Shabazz added she only heard inaccurate portrayals of her father when she started college, and they made her understand why her mother fought so hard to defend Malcolm X’s legacy.
“The climate in America was antithetical to the humanity of Black Americans, who lived in constant terror, traumatized and destitute without protection or hope in their own country. And it’s a familiar story to many of us,” she said.
She said the narrative around Malcolm X - that he walked illiterate into jail at 20 years old and walked out a human rights activist - is false. Shabazz added he read the dictionary because of a fascination with etymology and joined the prison’s debate team, which debated schools such as Harvard, Boston University, and MIT.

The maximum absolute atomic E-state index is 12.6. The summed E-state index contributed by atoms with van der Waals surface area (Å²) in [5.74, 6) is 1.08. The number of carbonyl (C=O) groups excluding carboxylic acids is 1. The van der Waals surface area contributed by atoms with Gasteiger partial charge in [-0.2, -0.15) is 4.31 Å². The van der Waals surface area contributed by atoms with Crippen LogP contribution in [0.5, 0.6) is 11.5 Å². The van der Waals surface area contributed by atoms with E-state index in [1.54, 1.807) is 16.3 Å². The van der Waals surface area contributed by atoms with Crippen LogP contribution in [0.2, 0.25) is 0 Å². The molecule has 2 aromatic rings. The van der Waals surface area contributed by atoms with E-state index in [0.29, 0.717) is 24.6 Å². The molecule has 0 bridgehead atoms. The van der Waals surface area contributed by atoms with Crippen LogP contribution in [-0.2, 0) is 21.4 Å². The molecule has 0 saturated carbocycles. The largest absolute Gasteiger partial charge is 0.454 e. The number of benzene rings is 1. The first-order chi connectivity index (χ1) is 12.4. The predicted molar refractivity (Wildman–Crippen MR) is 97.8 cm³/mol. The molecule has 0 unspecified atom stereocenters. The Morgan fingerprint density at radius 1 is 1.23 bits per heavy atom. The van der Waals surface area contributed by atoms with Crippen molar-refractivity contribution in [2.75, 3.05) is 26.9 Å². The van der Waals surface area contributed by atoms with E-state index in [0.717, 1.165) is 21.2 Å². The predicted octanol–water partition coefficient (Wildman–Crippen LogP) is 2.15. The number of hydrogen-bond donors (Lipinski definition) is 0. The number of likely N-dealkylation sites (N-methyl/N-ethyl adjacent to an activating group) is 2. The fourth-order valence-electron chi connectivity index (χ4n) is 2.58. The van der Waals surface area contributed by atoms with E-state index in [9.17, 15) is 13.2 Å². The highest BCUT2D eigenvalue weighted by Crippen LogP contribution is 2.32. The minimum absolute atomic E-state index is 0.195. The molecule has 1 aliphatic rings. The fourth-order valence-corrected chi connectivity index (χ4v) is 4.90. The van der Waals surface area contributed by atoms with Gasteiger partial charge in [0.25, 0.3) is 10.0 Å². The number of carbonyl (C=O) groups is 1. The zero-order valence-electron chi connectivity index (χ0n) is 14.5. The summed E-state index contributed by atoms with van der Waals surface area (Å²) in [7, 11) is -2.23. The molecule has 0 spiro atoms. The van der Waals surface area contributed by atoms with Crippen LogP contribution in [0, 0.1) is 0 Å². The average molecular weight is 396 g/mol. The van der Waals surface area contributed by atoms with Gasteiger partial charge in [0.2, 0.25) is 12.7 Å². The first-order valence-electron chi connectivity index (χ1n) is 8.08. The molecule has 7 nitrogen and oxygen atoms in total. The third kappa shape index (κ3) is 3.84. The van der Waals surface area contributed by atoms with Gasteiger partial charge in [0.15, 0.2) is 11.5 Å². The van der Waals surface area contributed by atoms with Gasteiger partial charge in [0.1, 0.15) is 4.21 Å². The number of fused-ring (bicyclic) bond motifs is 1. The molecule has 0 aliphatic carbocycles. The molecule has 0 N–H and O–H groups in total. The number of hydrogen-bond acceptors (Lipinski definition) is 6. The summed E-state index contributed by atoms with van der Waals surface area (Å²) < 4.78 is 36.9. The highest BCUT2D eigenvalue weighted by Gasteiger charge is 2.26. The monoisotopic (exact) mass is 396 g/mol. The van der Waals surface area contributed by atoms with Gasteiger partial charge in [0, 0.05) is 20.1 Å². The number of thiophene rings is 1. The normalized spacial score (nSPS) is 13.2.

“Ours is the challenge of reclaiming both our legacy and our narrative. You see, I believe that most people are fair-minded and that when presented with the truth of our narrative - including that about faith - we will respond positively,” she said.
She said faith is underpinned by hope, so it is always necessary to keep hope.
Shabazz added, “If we truly believe, then we will be challenged. To keep the dream alive you will have to face trials and tribulations…
“We also require courage - particularly moral courage. We need courage to speak truth to power. To remain steadfast in our principles. To never give up and to keep on going,” she said.
Shabazz said optimism and courage on their own will not be enough, though - the world also needs “a mindset of futuristic thinking.
“The answer not only lies in learning from history but also in acting and planning in the present,” she said.